Cry Stone Tears

Chapter 1: Soul

I know who he is.
He does not know me.
Here’s what’s important:
I believe I can read his soul.


“Do I know you?” my friend said.
“No, you don’t. You never did.”
Now, she remembered me. There were tears in her eyes. “But don’t you know me?” she asked. “Don’t you remember?”
“Yes,” I said. “I do. I’d know you from a thousand miles.”
She thought I was going mad. Or that maybe I was sick. But I wasn’t. I was just fine.


They told me I never stopped reading.
And it was true. I never did. I was always reading.
I read books.
I also read souls.
But I could not read my own.


I used to sit during recess. Used to read a book. And I used to watch. I watched the other kids running around and laughing, playing tag. And I noticed things. Noticed that the prissy fourth-grader near the fence admired another girl in her class, and that she wanted to befriend her. It wasn’t working. I could see that. Noticed that the girl across the yard was friends with some of the boys. That was unusual. Talked with them. There was one boy who hated her. I could see the hate in his eyes. No one else could. They all thought she was a bit of a tomboy. I thought she was like a rosebush. Hard thorns encasing a sweet flower. But no one else saw. I never talked to any of them. I still knew.
Outside, I think I was normal. I talked and laughed and chased my friends. I teased the other kids. Made new friends. They all told me I was calm.

“You’re so calm,” they would say. “How are you so calm?”

“I’m not,” I would reply.

They insisted I was anyway. I don’t think it mattered what I said. All the teachers had different opinions of me. Some told my mom I was too shy.

“Kai doesn’t participate enough. She’s too quiet,” they told her.

I wasn’t shy at all. I just didn’t think the questions were worth answering. The teachers didn’t realize that. I have a lot of friends. Every single one of them tells people they know me inside and out. My soul isn’t inside out. It’s hidden. Only I can find it. I laughed inside when they said things like that.

It all started with a book. As usual.

The book was called Friends, and it consisted of quotes from kids of all ages. As I read those quotes, I felt a rush of understanding. Like I knew what each kid was thinking as they wrote it. I did.

One boy, age four, said, “Having a friend is better than having a brother sometimes.” I knew he had a recent fight with his brother. He wasn’t mad at him or anything. He was just drawing conclusions. Adults don’t take four-year-olds seriously. They don’t get that there’s actual reasoning behind their statements. Later on, I found I could do the same thing with people.

I first saw him when I was reading. He was resting briefly beside me after doing some fierce running.

Another girl, who later turned out to be the tomboy, said, “Hey Rowan.”

He didn’t answer. It was then that I knew he hated her. By denying the return of a simple greeting, he had inadvertently shown his dislike of her. He only stuck with her because the rest of the boys did. That stuff was common among them. I believe he was actually somewhat more insightful than the others. I had a mild interest in him because of that. He wasn’t good enough to read souls though. Like mine.

Once, I wanted to test him, see how good he was at controlling his emotions and figuring out those of others.

I said, “ You don’t like that girl, do you?” I pointed at the same one he had refused to greet.

He looked at me suspiciously. “That’s none of your business.” Case closed.

He didn’t know. My head was like a battlefield. Part of me wished other people could understand me, that I was a person, and that I had a soul too. I wasn’t just the calm girl reading books on the sideline. The other part liked being anonymous. Liked being able to read other’s emotions and render them incapable of reading mine.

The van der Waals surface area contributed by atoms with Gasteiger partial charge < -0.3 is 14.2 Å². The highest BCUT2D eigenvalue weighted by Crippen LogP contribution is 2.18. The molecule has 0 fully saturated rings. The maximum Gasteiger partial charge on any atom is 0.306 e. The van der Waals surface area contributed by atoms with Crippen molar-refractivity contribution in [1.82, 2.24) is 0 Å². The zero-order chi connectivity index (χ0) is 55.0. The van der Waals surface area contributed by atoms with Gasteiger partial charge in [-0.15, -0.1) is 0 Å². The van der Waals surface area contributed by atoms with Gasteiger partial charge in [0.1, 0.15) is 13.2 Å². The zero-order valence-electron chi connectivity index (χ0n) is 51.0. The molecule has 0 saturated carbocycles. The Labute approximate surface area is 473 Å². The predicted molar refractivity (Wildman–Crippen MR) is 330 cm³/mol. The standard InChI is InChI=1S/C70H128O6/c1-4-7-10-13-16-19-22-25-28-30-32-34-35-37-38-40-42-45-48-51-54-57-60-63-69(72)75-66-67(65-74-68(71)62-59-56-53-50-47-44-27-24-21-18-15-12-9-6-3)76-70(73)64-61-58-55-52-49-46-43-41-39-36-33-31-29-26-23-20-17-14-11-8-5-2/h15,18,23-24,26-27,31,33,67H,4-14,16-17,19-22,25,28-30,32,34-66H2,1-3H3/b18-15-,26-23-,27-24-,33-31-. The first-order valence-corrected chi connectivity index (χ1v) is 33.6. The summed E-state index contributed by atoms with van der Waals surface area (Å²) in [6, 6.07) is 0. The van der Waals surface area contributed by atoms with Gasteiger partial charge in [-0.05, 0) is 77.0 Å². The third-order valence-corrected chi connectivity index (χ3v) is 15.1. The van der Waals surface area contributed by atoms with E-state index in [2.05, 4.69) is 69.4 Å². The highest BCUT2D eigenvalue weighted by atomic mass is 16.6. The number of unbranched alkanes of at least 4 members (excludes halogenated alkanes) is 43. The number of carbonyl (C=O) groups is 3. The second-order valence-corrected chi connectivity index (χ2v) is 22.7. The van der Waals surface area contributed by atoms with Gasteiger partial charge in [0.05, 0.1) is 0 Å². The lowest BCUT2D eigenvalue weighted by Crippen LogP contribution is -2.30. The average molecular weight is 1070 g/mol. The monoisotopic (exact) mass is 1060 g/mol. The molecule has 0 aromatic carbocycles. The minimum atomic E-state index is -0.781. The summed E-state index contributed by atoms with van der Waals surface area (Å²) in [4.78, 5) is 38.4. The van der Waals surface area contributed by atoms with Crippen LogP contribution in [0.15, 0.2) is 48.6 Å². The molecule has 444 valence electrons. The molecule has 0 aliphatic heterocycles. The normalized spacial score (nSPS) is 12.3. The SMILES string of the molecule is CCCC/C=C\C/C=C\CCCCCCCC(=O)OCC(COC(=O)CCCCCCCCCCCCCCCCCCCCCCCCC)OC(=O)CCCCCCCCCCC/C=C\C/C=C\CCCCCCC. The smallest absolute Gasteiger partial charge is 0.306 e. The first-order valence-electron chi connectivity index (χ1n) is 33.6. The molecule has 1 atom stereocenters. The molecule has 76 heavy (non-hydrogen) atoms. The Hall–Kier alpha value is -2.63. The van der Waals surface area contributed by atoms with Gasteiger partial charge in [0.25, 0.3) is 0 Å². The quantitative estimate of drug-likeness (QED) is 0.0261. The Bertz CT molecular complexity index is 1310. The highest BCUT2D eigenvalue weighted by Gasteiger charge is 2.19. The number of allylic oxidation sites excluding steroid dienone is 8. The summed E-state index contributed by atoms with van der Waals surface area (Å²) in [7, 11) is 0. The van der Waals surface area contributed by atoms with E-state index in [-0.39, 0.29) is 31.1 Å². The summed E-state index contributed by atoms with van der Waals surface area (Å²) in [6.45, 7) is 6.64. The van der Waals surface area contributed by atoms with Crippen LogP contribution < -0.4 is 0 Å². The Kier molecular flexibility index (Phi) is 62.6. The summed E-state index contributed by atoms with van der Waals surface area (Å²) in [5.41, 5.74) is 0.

Reading souls is like being able to discern personality at a glance. Normally, people know each other for years and can’t figure it out. I could do it at a glance. Sometimes, it scared me. And people claimed I was normal. Sure.


Chapter 2: She Came Again

There used to be a girl I knew. Her name was Camryn. She was from Thailand and had the most gorgeous hair, down to her waist. It was black, silky, and she paid absolutely no attention to it. What she did pay attention to was soccer. She would put up her locks in a bun and play, day in, day out. She played after school, during recess, everywhere. The only time she stopped was to one: criticize me, and two: upbraid me for reading. Again.

Despite that major difference, we were still friends. Last year, she moved and changed schools. Never saw her again. That is, until now. I was walking home. My house is a bit far for walking, but I liked the view and the scenery, so I walked. I decided to clear-cut through the park, and I stopped next to a tree to watch a group of kids playing soccer. Camryn was one of them, of course. I felt a little jolt in my heart; I had imagined her for so long that to actually see her was a bit of a shock. I still wasn’t particularly surprised or anything. It was only when I realized she was on the verge of tears that I felt something other than calm. That something was concern. She ran past me, holding the object of her worries. The soccer ball. It was encased in some sort of wire, and apparently, no one had managed to get it off. She ran past me, distraught. I grabbed her arm. She turned.

“Do I know you?” my friend said.

“No, you don’t. You never did.”

Now, she remembered me. There were tears in her eyes. “But don’t you know me?” she asked. “Don’t you remember?”

“Yes,” I said. “I do. I’d know you from a thousand miles.”

She thought I was going mad. Or that maybe I was sick. But I wasn’t. I was just fine.

“Kai,” she said, confusion in her voice, but at the same time, relief. Hesitating and unsure, she changed the subject to her object of woe. “Can you pull this off? Please? We have a game and the other team will kill us because it’s our turn to bring the ball!”